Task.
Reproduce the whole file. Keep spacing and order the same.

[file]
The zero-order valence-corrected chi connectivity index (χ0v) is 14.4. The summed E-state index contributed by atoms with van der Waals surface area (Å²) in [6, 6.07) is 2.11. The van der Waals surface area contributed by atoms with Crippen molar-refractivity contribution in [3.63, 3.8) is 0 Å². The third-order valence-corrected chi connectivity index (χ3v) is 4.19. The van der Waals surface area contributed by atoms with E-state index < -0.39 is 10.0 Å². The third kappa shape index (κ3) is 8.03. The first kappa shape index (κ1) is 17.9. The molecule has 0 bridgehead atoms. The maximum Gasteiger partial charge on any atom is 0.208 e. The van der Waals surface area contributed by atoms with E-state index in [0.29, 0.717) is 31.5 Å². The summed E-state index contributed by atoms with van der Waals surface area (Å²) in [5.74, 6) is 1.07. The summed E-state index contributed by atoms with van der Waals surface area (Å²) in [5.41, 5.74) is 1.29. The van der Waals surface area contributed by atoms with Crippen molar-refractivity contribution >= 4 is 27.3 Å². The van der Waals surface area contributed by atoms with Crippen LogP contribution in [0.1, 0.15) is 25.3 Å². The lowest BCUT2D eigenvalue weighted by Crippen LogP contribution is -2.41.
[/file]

The zero-order valence-corrected chi connectivity index (χ0v) is 14.4. The summed E-state index contributed by atoms with van der Waals surface area (Å²) in [6, 6.07) is 2.11. The van der Waals surface area contributed by atoms with Crippen molar-refractivity contribution in [3.63, 3.8) is 0 Å². The third-order valence-corrected chi connectivity index (χ3v) is 4.19. The van der Waals surface area contributed by atoms with E-state index < -0.39 is 10.0 Å². The third kappa shape index (κ3) is 8.03. The first kappa shape index (κ1) is 17.9. The molecule has 0 bridgehead atoms. The maximum Gasteiger partial charge on any atom is 0.208 e. The van der Waals surface area contributed by atoms with E-state index in [0.29, 0.717) is 31.5 Å². The summed E-state index contributed by atoms with van der Waals surface area (Å²) in [5.74, 6) is 1.07. The summed E-state index contributed by atoms with van der Waals surface area (Å²) in [5.41, 5.74) is 1.29. The van der Waals surface area contributed by atoms with Crippen molar-refractivity contribution >= 4 is 27.3 Å². The van der Waals surface area contributed by atoms with Crippen LogP contribution in [0.1, 0.15) is 25.3 Å². The lowest BCUT2D eigenvalue weighted by Crippen LogP contribution is -2.41.